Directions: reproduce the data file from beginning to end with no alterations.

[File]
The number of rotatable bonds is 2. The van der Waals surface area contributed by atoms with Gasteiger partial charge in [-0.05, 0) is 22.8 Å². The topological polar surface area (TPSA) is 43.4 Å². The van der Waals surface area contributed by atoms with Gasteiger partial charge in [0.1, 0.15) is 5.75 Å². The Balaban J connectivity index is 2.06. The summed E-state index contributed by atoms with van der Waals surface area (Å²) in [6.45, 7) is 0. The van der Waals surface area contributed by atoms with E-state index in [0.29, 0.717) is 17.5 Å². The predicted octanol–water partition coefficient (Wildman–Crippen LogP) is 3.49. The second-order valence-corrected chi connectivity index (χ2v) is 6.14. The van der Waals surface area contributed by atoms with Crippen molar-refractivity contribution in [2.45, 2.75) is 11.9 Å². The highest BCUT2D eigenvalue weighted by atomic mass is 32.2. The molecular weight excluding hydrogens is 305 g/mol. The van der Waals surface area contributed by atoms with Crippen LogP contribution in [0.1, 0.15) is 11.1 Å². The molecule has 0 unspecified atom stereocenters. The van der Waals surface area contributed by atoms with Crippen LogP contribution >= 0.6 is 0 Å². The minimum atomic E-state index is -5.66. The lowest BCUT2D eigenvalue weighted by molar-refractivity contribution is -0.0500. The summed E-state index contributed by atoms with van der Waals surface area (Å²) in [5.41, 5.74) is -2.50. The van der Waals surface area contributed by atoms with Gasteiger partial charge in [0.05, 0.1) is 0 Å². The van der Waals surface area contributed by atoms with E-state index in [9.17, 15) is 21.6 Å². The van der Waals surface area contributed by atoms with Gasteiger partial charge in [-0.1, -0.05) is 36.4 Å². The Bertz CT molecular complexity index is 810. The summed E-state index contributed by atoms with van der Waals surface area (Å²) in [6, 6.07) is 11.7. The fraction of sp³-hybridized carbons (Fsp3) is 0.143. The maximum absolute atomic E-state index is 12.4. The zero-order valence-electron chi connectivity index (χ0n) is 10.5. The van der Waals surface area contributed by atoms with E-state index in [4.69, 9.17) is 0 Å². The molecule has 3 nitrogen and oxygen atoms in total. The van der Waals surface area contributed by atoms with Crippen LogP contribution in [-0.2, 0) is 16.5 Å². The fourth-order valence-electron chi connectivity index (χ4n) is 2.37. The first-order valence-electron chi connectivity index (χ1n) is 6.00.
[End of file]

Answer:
The number of rotatable bonds is 2. The van der Waals surface area contributed by atoms with Gasteiger partial charge in [-0.05, 0) is 22.8 Å². The topological polar surface area (TPSA) is 43.4 Å². The van der Waals surface area contributed by atoms with Gasteiger partial charge in [0.1, 0.15) is 5.75 Å². The Balaban J connectivity index is 2.06. The summed E-state index contributed by atoms with van der Waals surface area (Å²) in [6.45, 7) is 0. The van der Waals surface area contributed by atoms with E-state index in [0.29, 0.717) is 17.5 Å². The predicted octanol–water partition coefficient (Wildman–Crippen LogP) is 3.49. The second-order valence-corrected chi connectivity index (χ2v) is 6.14. The van der Waals surface area contributed by atoms with Crippen molar-refractivity contribution in [2.45, 2.75) is 11.9 Å². The highest BCUT2D eigenvalue weighted by atomic mass is 32.2. The molecular weight excluding hydrogens is 305 g/mol. The van der Waals surface area contributed by atoms with Crippen LogP contribution in [0.1, 0.15) is 11.1 Å². The molecule has 0 unspecified atom stereocenters. The van der Waals surface area contributed by atoms with Crippen LogP contribution >= 0.6 is 0 Å². The minimum atomic E-state index is -5.66. The lowest BCUT2D eigenvalue weighted by molar-refractivity contribution is -0.0500. The summed E-state index contributed by atoms with van der Waals surface area (Å²) in [5.41, 5.74) is -2.50. The van der Waals surface area contributed by atoms with Gasteiger partial charge in [0.05, 0.1) is 0 Å². The van der Waals surface area contributed by atoms with E-state index in [9.17, 15) is 21.6 Å². The van der Waals surface area contributed by atoms with Gasteiger partial charge in [-0.1, -0.05) is 36.4 Å². The Bertz CT molecular complexity index is 810. The summed E-state index contributed by atoms with van der Waals surface area (Å²) in [6, 6.07) is 11.7. The fraction of sp³-hybridized carbons (Fsp3) is 0.143. The maximum absolute atomic E-state index is 12.4. The zero-order valence-electron chi connectivity index (χ0n) is 10.5. The van der Waals surface area contributed by atoms with E-state index in [4.69, 9.17) is 0 Å². The molecule has 3 nitrogen and oxygen atoms in total. The van der Waals surface area contributed by atoms with Crippen LogP contribution in [-0.2, 0) is 16.5 Å². The fourth-order valence-electron chi connectivity index (χ4n) is 2.37. The first-order valence-electron chi connectivity index (χ1n) is 6.00.